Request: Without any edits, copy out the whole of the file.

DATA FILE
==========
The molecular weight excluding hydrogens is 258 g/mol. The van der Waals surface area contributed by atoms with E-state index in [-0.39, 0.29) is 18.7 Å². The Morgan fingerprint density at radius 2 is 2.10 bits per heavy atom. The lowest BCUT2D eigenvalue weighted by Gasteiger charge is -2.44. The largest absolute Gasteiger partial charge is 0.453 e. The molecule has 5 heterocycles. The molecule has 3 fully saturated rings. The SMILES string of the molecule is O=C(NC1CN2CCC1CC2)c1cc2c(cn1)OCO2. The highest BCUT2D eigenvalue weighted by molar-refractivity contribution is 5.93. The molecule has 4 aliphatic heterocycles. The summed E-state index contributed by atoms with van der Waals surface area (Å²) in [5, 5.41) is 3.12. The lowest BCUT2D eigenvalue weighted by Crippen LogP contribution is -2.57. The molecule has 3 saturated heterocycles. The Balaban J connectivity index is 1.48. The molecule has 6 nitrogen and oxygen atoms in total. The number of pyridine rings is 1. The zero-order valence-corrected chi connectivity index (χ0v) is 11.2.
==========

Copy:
The molecular weight excluding hydrogens is 258 g/mol. The van der Waals surface area contributed by atoms with E-state index in [-0.39, 0.29) is 18.7 Å². The Morgan fingerprint density at radius 2 is 2.10 bits per heavy atom. The lowest BCUT2D eigenvalue weighted by Gasteiger charge is -2.44. The largest absolute Gasteiger partial charge is 0.453 e. The molecule has 5 heterocycles. The molecule has 3 fully saturated rings. The SMILES string of the molecule is O=C(NC1CN2CCC1CC2)c1cc2c(cn1)OCO2. The highest BCUT2D eigenvalue weighted by molar-refractivity contribution is 5.93. The molecule has 4 aliphatic heterocycles. The summed E-state index contributed by atoms with van der Waals surface area (Å²) in [5, 5.41) is 3.12. The lowest BCUT2D eigenvalue weighted by Crippen LogP contribution is -2.57. The molecule has 3 saturated heterocycles. The Balaban J connectivity index is 1.48. The molecule has 6 nitrogen and oxygen atoms in total. The number of pyridine rings is 1. The zero-order valence-corrected chi connectivity index (χ0v) is 11.2.